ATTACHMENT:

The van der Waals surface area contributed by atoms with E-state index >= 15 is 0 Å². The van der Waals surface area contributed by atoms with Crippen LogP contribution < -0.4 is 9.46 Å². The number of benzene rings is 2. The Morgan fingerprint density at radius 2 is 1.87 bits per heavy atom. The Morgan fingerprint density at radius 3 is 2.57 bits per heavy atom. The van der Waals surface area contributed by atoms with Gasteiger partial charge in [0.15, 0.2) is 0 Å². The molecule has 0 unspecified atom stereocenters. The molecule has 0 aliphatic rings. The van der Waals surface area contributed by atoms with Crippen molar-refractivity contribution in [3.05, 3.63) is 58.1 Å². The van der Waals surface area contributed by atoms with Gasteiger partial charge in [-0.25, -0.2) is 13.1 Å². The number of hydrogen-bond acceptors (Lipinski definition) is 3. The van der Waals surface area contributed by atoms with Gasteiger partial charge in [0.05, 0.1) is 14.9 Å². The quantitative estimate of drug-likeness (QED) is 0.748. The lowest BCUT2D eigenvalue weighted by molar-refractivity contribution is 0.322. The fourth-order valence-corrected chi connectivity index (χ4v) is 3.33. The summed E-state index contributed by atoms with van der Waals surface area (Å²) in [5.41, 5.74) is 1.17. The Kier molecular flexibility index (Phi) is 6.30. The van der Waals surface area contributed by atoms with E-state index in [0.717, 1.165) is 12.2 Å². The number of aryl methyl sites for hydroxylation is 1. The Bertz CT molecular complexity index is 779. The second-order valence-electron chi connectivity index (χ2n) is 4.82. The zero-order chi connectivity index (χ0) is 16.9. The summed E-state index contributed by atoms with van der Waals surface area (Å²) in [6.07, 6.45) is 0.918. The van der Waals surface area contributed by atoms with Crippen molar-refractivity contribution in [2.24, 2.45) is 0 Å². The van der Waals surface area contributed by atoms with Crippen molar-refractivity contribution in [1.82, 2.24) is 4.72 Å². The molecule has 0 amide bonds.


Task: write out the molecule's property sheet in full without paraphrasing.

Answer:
The van der Waals surface area contributed by atoms with E-state index >= 15 is 0 Å². The van der Waals surface area contributed by atoms with Crippen LogP contribution < -0.4 is 9.46 Å². The number of benzene rings is 2. The Morgan fingerprint density at radius 2 is 1.87 bits per heavy atom. The Morgan fingerprint density at radius 3 is 2.57 bits per heavy atom. The van der Waals surface area contributed by atoms with Gasteiger partial charge in [0.15, 0.2) is 0 Å². The molecule has 0 unspecified atom stereocenters. The molecule has 0 aliphatic rings. The van der Waals surface area contributed by atoms with Crippen molar-refractivity contribution in [3.05, 3.63) is 58.1 Å². The van der Waals surface area contributed by atoms with Gasteiger partial charge in [-0.25, -0.2) is 13.1 Å². The number of hydrogen-bond acceptors (Lipinski definition) is 3. The van der Waals surface area contributed by atoms with Gasteiger partial charge in [0.05, 0.1) is 14.9 Å². The quantitative estimate of drug-likeness (QED) is 0.748. The lowest BCUT2D eigenvalue weighted by molar-refractivity contribution is 0.322. The fourth-order valence-corrected chi connectivity index (χ4v) is 3.33. The summed E-state index contributed by atoms with van der Waals surface area (Å²) in [5.41, 5.74) is 1.17. The Kier molecular flexibility index (Phi) is 6.30. The van der Waals surface area contributed by atoms with E-state index in [0.717, 1.165) is 12.2 Å². The number of aryl methyl sites for hydroxylation is 1. The Bertz CT molecular complexity index is 779. The second-order valence-electron chi connectivity index (χ2n) is 4.82. The zero-order chi connectivity index (χ0) is 16.9. The summed E-state index contributed by atoms with van der Waals surface area (Å²) in [6.07, 6.45) is 0.918. The van der Waals surface area contributed by atoms with Crippen molar-refractivity contribution in [2.24, 2.45) is 0 Å². The van der Waals surface area contributed by atoms with Crippen molar-refractivity contribution in [1.82, 2.24) is 4.72 Å². The molecule has 0 amide bonds.